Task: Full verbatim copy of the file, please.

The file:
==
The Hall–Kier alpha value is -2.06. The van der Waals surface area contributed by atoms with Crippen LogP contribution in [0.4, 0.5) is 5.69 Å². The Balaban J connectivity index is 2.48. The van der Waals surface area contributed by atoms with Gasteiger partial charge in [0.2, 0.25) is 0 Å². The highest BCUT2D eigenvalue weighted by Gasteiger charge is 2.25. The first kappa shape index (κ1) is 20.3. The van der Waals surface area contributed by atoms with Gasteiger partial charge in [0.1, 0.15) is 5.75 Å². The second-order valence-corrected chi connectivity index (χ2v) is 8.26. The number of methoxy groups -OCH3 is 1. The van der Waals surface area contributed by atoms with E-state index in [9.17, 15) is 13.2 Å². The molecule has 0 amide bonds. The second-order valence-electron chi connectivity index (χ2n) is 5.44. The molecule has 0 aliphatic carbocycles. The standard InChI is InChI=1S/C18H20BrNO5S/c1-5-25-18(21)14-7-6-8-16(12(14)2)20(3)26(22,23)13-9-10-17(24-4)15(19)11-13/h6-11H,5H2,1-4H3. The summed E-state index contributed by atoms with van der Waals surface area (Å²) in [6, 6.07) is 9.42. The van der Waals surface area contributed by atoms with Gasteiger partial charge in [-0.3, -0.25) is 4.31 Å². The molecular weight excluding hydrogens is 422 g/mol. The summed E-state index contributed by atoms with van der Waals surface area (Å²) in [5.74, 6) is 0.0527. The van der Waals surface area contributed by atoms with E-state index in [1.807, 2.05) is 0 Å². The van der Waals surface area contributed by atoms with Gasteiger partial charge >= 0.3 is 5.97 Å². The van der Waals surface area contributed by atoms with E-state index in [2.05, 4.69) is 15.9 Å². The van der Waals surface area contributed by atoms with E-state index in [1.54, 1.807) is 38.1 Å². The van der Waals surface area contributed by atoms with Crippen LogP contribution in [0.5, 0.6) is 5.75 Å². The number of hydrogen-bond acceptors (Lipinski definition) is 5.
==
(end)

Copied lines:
The Hall–Kier alpha value is -2.06. The van der Waals surface area contributed by atoms with Crippen LogP contribution in [0.4, 0.5) is 5.69 Å². The Balaban J connectivity index is 2.48. The van der Waals surface area contributed by atoms with Gasteiger partial charge in [0.2, 0.25) is 0 Å². The highest BCUT2D eigenvalue weighted by Gasteiger charge is 2.25. The first kappa shape index (κ1) is 20.3. The van der Waals surface area contributed by atoms with Gasteiger partial charge in [0.1, 0.15) is 5.75 Å². The second-order valence-corrected chi connectivity index (χ2v) is 8.26. The number of methoxy groups -OCH3 is 1. The van der Waals surface area contributed by atoms with E-state index in [9.17, 15) is 13.2 Å². The molecule has 0 amide bonds. The second-order valence-electron chi connectivity index (χ2n) is 5.44. The molecule has 0 aliphatic carbocycles. The standard InChI is InChI=1S/C18H20BrNO5S/c1-5-25-18(21)14-7-6-8-16(12(14)2)20(3)26(22,23)13-9-10-17(24-4)15(19)11-13/h6-11H,5H2,1-4H3. The summed E-state index contributed by atoms with van der Waals surface area (Å²) in [6, 6.07) is 9.42. The van der Waals surface area contributed by atoms with Gasteiger partial charge in [-0.3, -0.25) is 4.31 Å². The molecular weight excluding hydrogens is 422 g/mol. The summed E-state index contributed by atoms with van der Waals surface area (Å²) in [5.74, 6) is 0.0527. The van der Waals surface area contributed by atoms with E-state index in [1.807, 2.05) is 0 Å². The van der Waals surface area contributed by atoms with Gasteiger partial charge >= 0.3 is 5.97 Å². The van der Waals surface area contributed by atoms with E-state index in [2.05, 4.69) is 15.9 Å². The van der Waals surface area contributed by atoms with E-state index in [1.54, 1.807) is 38.1 Å². The van der Waals surface area contributed by atoms with Crippen LogP contribution in [0.5, 0.6) is 5.75 Å². The number of hydrogen-bond acceptors (Lipinski definition) is 5.